Oceanport PD track down suspicious person

By Walter J. O’Neill, Jr

Oceanport – Several quick-thinking girls using technology were able to call police on July 29, around 4:30 in the afternoon to report a suspicions person at Wolf Hill School.

According to one of the girls’ mother, we will not mention names as minors are involved, a man in a red car had called a young boy over to his vehicle. The children were playing on the playground at the elementary school located on Wolf Hill Avenue.

The boy moved closer to the other children who were also at the playground. According to the parent, the girls noticed the man, who was white, bald, bearded and wearing sun glasses. Allegedly the car was an older model with a driving school logo on the door.

When the driver noticed the girls using their phones he is said to have sped away. The young boy’s father wanted to give a heart-felt thank you to the girls for calling the police and then making sure his son was safely escorted home. “They stepped up and took action rather than choosing to be bystanders. God bless them,” the father said. We are also withholding his name to protect his son’s identity.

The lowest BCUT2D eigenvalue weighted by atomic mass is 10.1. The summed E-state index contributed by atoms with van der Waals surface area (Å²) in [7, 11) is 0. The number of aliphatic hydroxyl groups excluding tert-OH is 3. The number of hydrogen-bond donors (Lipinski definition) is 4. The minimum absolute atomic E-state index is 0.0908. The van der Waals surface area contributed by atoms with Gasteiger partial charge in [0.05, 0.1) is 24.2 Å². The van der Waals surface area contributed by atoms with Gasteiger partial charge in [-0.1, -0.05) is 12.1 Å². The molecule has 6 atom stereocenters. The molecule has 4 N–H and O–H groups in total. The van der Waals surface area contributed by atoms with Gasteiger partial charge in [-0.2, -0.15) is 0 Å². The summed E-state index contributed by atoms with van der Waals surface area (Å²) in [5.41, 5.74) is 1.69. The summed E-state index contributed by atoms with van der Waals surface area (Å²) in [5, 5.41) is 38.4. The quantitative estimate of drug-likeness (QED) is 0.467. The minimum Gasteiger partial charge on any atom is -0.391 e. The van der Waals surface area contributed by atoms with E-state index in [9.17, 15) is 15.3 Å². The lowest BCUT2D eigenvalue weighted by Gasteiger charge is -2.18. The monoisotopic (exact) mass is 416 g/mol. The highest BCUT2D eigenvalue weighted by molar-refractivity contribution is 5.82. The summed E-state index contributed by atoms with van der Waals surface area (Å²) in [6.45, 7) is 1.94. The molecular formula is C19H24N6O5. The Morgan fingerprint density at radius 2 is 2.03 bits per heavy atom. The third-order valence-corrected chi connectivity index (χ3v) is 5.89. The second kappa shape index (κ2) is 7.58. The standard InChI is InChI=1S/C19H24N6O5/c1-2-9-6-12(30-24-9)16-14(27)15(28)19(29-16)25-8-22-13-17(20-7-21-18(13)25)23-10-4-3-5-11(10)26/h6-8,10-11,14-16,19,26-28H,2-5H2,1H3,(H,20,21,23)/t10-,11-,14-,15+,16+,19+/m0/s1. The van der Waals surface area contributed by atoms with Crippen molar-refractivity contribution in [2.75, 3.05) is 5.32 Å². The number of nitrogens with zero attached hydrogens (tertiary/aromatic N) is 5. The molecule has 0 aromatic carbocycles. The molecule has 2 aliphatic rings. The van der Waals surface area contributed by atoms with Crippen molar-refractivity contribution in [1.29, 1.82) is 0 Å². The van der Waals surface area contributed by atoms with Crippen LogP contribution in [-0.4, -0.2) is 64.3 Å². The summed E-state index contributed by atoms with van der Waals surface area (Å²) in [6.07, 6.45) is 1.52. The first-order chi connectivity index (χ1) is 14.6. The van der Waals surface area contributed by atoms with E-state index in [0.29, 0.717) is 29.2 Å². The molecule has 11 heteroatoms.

At 9:30 p.m. Oceanport Police Chief Daniel W. Barcus issues a statement to the residents of Oceanport in regards to the incident. “Contact was made with the driver of the suspicious vehicle from the incident at Wolf Hill School earlier today. The subject was interviewed and it is believed that there was no intent to do harm,” wrote Barcus. That statement brought a sigh of relief to many on social media sites. “It was confirmed that he was in the area picking up his own child.”

Residents posted how thankful they were to the chief and his officers for conducting a thorough investigation and keeping them updated on the status.

It is always wise to use caution with small children. Have a code word that only you and your child know, so if a stranger says your mom and dad sent me to pick you up, and they don’t know the code word, its stranger danger. Make sure your child is with a friend and not alone, and best of all, stay with them when you can.